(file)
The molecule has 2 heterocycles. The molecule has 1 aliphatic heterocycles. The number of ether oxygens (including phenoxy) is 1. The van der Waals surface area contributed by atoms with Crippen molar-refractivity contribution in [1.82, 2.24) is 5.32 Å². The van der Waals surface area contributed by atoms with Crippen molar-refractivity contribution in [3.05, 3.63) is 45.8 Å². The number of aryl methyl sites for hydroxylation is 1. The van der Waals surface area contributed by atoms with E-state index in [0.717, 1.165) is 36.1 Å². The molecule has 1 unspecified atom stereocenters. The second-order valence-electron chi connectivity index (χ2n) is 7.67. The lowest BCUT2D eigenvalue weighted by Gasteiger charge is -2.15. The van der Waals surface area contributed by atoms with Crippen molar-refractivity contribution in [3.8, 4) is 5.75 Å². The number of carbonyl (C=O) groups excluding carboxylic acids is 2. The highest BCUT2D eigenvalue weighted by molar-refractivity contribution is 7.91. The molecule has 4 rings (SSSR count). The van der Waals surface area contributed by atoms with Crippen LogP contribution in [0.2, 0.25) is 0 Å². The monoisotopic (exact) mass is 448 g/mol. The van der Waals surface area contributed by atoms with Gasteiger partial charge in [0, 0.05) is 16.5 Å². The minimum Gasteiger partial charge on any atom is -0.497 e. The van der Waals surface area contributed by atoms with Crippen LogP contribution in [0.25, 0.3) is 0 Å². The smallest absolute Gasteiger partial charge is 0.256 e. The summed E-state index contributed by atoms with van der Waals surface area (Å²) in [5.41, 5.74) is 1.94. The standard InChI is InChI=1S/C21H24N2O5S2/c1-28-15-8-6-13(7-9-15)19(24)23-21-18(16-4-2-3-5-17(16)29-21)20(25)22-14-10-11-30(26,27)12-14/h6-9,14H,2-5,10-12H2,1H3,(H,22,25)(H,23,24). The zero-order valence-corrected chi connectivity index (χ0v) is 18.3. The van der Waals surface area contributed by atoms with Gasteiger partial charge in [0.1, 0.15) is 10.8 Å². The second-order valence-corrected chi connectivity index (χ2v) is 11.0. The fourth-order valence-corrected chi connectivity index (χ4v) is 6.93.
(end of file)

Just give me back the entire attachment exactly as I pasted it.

The molecule has 2 heterocycles. The molecule has 1 aliphatic heterocycles. The number of ether oxygens (including phenoxy) is 1. The van der Waals surface area contributed by atoms with Crippen molar-refractivity contribution in [1.82, 2.24) is 5.32 Å². The van der Waals surface area contributed by atoms with Crippen molar-refractivity contribution in [3.05, 3.63) is 45.8 Å². The number of aryl methyl sites for hydroxylation is 1. The van der Waals surface area contributed by atoms with E-state index in [0.717, 1.165) is 36.1 Å². The molecule has 1 unspecified atom stereocenters. The second-order valence-electron chi connectivity index (χ2n) is 7.67. The lowest BCUT2D eigenvalue weighted by Gasteiger charge is -2.15. The van der Waals surface area contributed by atoms with Crippen molar-refractivity contribution in [3.8, 4) is 5.75 Å². The number of carbonyl (C=O) groups excluding carboxylic acids is 2. The highest BCUT2D eigenvalue weighted by molar-refractivity contribution is 7.91. The molecule has 4 rings (SSSR count). The van der Waals surface area contributed by atoms with Crippen LogP contribution in [0.2, 0.25) is 0 Å². The monoisotopic (exact) mass is 448 g/mol. The van der Waals surface area contributed by atoms with Gasteiger partial charge in [0, 0.05) is 16.5 Å². The minimum Gasteiger partial charge on any atom is -0.497 e. The van der Waals surface area contributed by atoms with Crippen LogP contribution in [0.25, 0.3) is 0 Å². The smallest absolute Gasteiger partial charge is 0.256 e. The summed E-state index contributed by atoms with van der Waals surface area (Å²) in [5.41, 5.74) is 1.94. The standard InChI is InChI=1S/C21H24N2O5S2/c1-28-15-8-6-13(7-9-15)19(24)23-21-18(16-4-2-3-5-17(16)29-21)20(25)22-14-10-11-30(26,27)12-14/h6-9,14H,2-5,10-12H2,1H3,(H,22,25)(H,23,24). The zero-order valence-corrected chi connectivity index (χ0v) is 18.3. The van der Waals surface area contributed by atoms with Gasteiger partial charge in [0.1, 0.15) is 10.8 Å². The second-order valence-corrected chi connectivity index (χ2v) is 11.0. The fourth-order valence-corrected chi connectivity index (χ4v) is 6.93.